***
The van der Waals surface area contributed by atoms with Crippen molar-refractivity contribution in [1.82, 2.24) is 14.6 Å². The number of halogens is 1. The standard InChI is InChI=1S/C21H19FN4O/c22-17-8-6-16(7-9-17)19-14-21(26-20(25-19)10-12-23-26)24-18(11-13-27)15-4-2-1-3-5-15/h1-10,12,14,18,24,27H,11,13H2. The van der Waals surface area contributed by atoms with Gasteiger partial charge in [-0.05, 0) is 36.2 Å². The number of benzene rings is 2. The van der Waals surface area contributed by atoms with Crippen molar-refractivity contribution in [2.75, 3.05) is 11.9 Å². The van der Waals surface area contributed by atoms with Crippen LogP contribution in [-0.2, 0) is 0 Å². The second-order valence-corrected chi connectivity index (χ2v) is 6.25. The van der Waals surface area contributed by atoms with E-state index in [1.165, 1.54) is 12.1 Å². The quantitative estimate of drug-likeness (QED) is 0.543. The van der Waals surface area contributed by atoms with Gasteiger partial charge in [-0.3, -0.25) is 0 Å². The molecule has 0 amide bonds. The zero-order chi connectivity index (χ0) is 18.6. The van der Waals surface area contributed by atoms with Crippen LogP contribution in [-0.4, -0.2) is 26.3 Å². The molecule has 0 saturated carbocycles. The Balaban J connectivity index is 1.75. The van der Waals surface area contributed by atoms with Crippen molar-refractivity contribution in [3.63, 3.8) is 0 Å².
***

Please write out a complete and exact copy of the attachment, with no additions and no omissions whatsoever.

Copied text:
The van der Waals surface area contributed by atoms with Crippen molar-refractivity contribution in [1.82, 2.24) is 14.6 Å². The number of halogens is 1. The standard InChI is InChI=1S/C21H19FN4O/c22-17-8-6-16(7-9-17)19-14-21(26-20(25-19)10-12-23-26)24-18(11-13-27)15-4-2-1-3-5-15/h1-10,12,14,18,24,27H,11,13H2. The van der Waals surface area contributed by atoms with Gasteiger partial charge in [-0.05, 0) is 36.2 Å². The number of benzene rings is 2. The van der Waals surface area contributed by atoms with Crippen molar-refractivity contribution in [2.75, 3.05) is 11.9 Å². The van der Waals surface area contributed by atoms with Crippen LogP contribution in [-0.2, 0) is 0 Å². The second-order valence-corrected chi connectivity index (χ2v) is 6.25. The van der Waals surface area contributed by atoms with E-state index in [1.165, 1.54) is 12.1 Å². The quantitative estimate of drug-likeness (QED) is 0.543. The van der Waals surface area contributed by atoms with Gasteiger partial charge in [-0.3, -0.25) is 0 Å². The molecule has 0 amide bonds. The zero-order chi connectivity index (χ0) is 18.6. The van der Waals surface area contributed by atoms with Crippen LogP contribution in [-0.4, -0.2) is 26.3 Å². The molecule has 0 saturated carbocycles. The Balaban J connectivity index is 1.75. The van der Waals surface area contributed by atoms with Crippen molar-refractivity contribution in [3.63, 3.8) is 0 Å².